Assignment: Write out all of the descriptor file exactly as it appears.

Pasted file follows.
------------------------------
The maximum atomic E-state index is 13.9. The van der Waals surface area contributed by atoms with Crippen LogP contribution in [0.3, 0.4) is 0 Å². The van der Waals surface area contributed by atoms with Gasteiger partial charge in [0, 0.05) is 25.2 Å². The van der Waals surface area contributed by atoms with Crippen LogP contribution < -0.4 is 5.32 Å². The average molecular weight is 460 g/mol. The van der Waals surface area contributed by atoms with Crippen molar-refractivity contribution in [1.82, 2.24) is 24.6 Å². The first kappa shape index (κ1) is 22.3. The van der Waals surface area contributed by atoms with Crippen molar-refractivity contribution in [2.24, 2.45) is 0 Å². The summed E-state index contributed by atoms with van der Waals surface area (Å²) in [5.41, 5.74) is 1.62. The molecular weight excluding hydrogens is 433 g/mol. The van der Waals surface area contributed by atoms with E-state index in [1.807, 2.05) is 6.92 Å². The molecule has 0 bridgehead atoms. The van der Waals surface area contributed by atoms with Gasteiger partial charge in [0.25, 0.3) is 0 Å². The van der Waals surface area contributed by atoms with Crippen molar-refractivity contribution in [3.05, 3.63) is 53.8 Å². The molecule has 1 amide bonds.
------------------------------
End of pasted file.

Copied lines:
The maximum atomic E-state index is 13.9. The van der Waals surface area contributed by atoms with Crippen LogP contribution in [0.3, 0.4) is 0 Å². The van der Waals surface area contributed by atoms with Gasteiger partial charge in [0, 0.05) is 25.2 Å². The van der Waals surface area contributed by atoms with Crippen LogP contribution < -0.4 is 5.32 Å². The average molecular weight is 460 g/mol. The van der Waals surface area contributed by atoms with Crippen molar-refractivity contribution in [1.82, 2.24) is 24.6 Å². The first kappa shape index (κ1) is 22.3. The van der Waals surface area contributed by atoms with Crippen molar-refractivity contribution in [2.24, 2.45) is 0 Å². The summed E-state index contributed by atoms with van der Waals surface area (Å²) in [5.41, 5.74) is 1.62. The molecular weight excluding hydrogens is 433 g/mol. The van der Waals surface area contributed by atoms with E-state index in [1.807, 2.05) is 6.92 Å². The molecule has 0 bridgehead atoms. The van der Waals surface area contributed by atoms with Gasteiger partial charge in [0.25, 0.3) is 0 Å². The van der Waals surface area contributed by atoms with Crippen molar-refractivity contribution in [3.05, 3.63) is 53.8 Å². The molecule has 1 amide bonds.